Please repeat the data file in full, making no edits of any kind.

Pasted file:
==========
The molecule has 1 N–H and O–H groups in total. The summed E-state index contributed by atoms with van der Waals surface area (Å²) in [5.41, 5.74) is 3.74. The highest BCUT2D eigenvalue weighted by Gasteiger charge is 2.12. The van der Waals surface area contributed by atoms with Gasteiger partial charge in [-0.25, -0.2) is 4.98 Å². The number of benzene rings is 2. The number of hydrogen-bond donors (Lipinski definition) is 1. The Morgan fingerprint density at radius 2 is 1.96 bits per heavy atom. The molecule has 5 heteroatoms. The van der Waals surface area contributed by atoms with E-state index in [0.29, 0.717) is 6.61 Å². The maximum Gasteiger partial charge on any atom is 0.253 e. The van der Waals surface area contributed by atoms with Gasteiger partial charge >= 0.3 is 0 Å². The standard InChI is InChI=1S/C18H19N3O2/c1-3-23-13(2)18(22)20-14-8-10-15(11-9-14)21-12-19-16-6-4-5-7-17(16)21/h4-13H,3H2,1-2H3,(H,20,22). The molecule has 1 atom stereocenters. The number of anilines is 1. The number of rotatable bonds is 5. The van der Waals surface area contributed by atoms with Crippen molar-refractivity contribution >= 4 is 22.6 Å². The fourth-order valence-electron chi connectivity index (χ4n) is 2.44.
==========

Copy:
The molecule has 1 N–H and O–H groups in total. The summed E-state index contributed by atoms with van der Waals surface area (Å²) in [5.41, 5.74) is 3.74. The highest BCUT2D eigenvalue weighted by Gasteiger charge is 2.12. The van der Waals surface area contributed by atoms with Gasteiger partial charge in [-0.25, -0.2) is 4.98 Å². The number of benzene rings is 2. The number of hydrogen-bond donors (Lipinski definition) is 1. The Morgan fingerprint density at radius 2 is 1.96 bits per heavy atom. The molecule has 5 heteroatoms. The van der Waals surface area contributed by atoms with E-state index in [0.29, 0.717) is 6.61 Å². The maximum Gasteiger partial charge on any atom is 0.253 e. The van der Waals surface area contributed by atoms with Gasteiger partial charge >= 0.3 is 0 Å². The standard InChI is InChI=1S/C18H19N3O2/c1-3-23-13(2)18(22)20-14-8-10-15(11-9-14)21-12-19-16-6-4-5-7-17(16)21/h4-13H,3H2,1-2H3,(H,20,22). The molecule has 1 atom stereocenters. The number of anilines is 1. The number of rotatable bonds is 5. The van der Waals surface area contributed by atoms with Crippen molar-refractivity contribution >= 4 is 22.6 Å². The fourth-order valence-electron chi connectivity index (χ4n) is 2.44.